Tablets May Have To Swallow the Pill Soon

The Age of the Hybrid is Upon Us.

The tablet computer was a revolutionary leap in terms of personal computing at its inception. Enough computing horsepower for the average user was packed into one, often sleek device. They are excellent for web browsing, reading, photos, videos, light gaming and even some light word processing or spread sheets (if you have the patience :-P). No peripherals meant complete freedom. But tablets always lacked a certain ‘je ne sais quoi’.

With the arrival of hybrid devices like the Microsoft Surface Book and others like ASUS’s line of ‘Transformers’, the traditional tablet has been given a dose of steroids and has mutated into something that could and, in fact, already is turning out to be a dream come true. Hybrids retain all that is best about the tablet form factor that we all love, but then, plug it into its base and it’s like Popeye had some spinach.

Let’s just look at the Microsoft Surface Book for a second. While it is a very high end device it’s certainly a dream come true for many. Packing excellent features such as Core i7 Processors and dedicated Nvidia graphics and a gorgeous touch screen display, it’s quite the charm. Unplug it from its base, which consists of the keyboard, track pad and extra battery power and the Surface Book becomes a tablet with which you can do tablet stuff, like reading in bed or watching a movie on the couch. Plug it back in and you do actually, finally have a powerful laptop or even a desktop replacement. While the price is steep, buying a hybrid means you don’t need to have a desktop, laptop and a tablet so, really, it’s good value.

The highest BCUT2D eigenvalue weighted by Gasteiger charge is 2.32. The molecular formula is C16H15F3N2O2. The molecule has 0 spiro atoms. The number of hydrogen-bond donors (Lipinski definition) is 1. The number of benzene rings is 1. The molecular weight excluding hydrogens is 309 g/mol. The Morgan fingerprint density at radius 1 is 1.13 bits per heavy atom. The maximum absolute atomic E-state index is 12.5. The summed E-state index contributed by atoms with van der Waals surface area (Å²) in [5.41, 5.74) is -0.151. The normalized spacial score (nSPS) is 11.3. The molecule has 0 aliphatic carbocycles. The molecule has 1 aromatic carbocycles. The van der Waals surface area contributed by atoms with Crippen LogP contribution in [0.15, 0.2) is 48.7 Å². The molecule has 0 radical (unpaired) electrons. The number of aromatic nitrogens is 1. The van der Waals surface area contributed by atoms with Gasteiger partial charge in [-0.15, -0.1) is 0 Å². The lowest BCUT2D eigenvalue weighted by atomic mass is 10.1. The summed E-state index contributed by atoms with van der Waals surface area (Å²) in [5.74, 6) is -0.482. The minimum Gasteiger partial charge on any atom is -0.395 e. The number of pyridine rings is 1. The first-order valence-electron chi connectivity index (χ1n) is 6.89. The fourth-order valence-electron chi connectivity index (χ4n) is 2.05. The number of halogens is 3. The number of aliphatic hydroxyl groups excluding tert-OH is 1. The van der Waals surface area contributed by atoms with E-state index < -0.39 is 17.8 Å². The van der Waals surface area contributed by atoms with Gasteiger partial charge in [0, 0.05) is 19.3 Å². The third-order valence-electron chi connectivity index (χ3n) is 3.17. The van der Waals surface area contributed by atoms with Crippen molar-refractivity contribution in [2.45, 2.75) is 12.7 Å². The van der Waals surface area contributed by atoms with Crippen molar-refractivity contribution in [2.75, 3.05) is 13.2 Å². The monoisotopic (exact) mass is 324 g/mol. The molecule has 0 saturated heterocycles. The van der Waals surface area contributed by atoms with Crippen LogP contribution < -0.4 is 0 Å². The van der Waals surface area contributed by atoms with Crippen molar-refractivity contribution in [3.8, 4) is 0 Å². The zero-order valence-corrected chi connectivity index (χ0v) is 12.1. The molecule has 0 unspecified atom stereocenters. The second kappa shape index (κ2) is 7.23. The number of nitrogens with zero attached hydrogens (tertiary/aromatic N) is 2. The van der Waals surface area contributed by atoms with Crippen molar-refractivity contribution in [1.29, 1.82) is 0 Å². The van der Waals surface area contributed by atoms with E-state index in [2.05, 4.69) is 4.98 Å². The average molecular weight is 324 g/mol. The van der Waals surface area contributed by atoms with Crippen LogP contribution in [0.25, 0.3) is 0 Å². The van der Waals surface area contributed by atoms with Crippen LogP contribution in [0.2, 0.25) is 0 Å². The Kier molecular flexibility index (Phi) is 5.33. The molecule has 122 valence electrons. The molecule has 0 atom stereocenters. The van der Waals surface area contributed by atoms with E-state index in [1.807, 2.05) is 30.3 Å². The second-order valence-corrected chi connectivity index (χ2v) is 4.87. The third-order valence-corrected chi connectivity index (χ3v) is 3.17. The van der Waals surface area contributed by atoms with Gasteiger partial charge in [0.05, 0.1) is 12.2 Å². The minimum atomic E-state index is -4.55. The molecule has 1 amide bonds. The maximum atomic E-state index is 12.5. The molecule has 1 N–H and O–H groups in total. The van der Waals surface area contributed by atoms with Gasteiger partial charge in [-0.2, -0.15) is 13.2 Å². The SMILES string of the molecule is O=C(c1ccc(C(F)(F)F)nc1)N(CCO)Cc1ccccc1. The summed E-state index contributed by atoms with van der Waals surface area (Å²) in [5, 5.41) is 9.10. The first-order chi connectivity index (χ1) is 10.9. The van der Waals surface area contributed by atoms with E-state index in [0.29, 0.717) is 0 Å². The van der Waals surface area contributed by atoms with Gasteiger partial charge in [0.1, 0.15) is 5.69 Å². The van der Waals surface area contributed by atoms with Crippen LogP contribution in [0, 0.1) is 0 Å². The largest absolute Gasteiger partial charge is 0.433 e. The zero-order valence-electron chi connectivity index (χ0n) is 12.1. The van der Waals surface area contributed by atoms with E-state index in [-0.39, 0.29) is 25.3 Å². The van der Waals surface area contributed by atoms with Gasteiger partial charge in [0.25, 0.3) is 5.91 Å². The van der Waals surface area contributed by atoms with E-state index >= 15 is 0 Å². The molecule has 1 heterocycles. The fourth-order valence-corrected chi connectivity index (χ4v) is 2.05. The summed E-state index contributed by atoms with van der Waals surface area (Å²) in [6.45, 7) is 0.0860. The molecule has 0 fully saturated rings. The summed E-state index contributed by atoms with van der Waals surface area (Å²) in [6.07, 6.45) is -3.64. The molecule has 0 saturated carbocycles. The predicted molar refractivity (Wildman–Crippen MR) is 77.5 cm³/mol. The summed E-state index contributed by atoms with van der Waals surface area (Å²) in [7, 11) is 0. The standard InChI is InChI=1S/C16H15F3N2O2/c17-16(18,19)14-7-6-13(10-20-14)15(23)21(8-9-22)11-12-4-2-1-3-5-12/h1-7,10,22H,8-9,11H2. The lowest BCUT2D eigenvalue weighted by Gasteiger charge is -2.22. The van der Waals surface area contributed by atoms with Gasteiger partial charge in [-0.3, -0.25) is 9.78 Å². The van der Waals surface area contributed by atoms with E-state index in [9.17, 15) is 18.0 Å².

The move to hybrids has been made possible largely due to the windows platform. Since Windows 8, Microsoft has offered a seamless, cross platform operating system. With the exception of nearly all mobile phones, the Windows OS is able to run in both mobile and full desktop modes. This has seen a huge drop in the sales of tablets powered solely by a mobile OS like Android.

Just to put all of this into perspective in qualitative terms, consider these figures. In the last quarter of this year, 43 million tablets were shipped. This number is down 14.7% when compared to the same period last year. All the major manufacturers like Apple, Samsung and Lenovo posted declines in tablet sales. The only segment of tablets to see a rise was the very, very low end. Hybrids on the other hand, surged.

But we suppose that this is just the normal course of things. Tablets always lacked a certain something and when hybrids originally came out, they were awkward and a bit of a disaster. But they’ve come of age now and with beauties like the Surface Book, Transformers and others, well, we’d be unlikely to consider buying a traditional tablet ever again.

 

 

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